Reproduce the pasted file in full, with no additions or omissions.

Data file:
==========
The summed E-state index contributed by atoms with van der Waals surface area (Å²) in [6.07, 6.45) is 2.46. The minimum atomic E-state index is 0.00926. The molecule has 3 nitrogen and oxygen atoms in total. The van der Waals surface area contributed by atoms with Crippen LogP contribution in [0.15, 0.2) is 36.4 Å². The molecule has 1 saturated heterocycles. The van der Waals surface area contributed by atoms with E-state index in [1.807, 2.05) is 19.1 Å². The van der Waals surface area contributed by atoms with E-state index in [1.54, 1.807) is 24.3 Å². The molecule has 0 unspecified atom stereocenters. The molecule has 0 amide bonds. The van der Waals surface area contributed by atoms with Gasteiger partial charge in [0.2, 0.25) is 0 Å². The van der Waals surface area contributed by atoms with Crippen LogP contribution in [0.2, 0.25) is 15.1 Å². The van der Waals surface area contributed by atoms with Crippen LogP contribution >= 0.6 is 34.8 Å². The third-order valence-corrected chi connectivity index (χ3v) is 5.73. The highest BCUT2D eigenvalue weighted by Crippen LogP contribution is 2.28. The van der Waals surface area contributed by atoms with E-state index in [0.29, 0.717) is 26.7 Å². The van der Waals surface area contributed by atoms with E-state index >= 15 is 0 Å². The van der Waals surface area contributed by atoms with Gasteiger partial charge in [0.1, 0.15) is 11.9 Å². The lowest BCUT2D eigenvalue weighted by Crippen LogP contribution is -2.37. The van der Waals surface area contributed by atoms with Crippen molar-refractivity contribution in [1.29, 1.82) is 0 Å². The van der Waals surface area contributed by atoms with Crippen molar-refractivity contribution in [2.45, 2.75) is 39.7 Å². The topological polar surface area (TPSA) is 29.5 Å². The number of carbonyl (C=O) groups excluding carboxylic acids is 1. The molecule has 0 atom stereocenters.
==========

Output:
The summed E-state index contributed by atoms with van der Waals surface area (Å²) in [6.07, 6.45) is 2.46. The minimum atomic E-state index is 0.00926. The molecule has 3 nitrogen and oxygen atoms in total. The van der Waals surface area contributed by atoms with Crippen LogP contribution in [0.15, 0.2) is 36.4 Å². The molecule has 1 saturated heterocycles. The van der Waals surface area contributed by atoms with E-state index in [1.807, 2.05) is 19.1 Å². The van der Waals surface area contributed by atoms with E-state index in [1.54, 1.807) is 24.3 Å². The molecule has 0 unspecified atom stereocenters. The molecule has 0 amide bonds. The van der Waals surface area contributed by atoms with Gasteiger partial charge in [0.2, 0.25) is 0 Å². The van der Waals surface area contributed by atoms with Crippen LogP contribution in [0.2, 0.25) is 15.1 Å². The van der Waals surface area contributed by atoms with Crippen LogP contribution >= 0.6 is 34.8 Å². The third-order valence-corrected chi connectivity index (χ3v) is 5.73. The highest BCUT2D eigenvalue weighted by Crippen LogP contribution is 2.28. The van der Waals surface area contributed by atoms with E-state index in [0.29, 0.717) is 26.7 Å². The van der Waals surface area contributed by atoms with E-state index >= 15 is 0 Å². The van der Waals surface area contributed by atoms with Gasteiger partial charge in [0.1, 0.15) is 11.9 Å². The lowest BCUT2D eigenvalue weighted by Crippen LogP contribution is -2.37. The van der Waals surface area contributed by atoms with Crippen molar-refractivity contribution in [1.29, 1.82) is 0 Å². The van der Waals surface area contributed by atoms with Crippen molar-refractivity contribution in [2.45, 2.75) is 39.7 Å². The topological polar surface area (TPSA) is 29.5 Å². The number of carbonyl (C=O) groups excluding carboxylic acids is 1. The molecule has 0 atom stereocenters.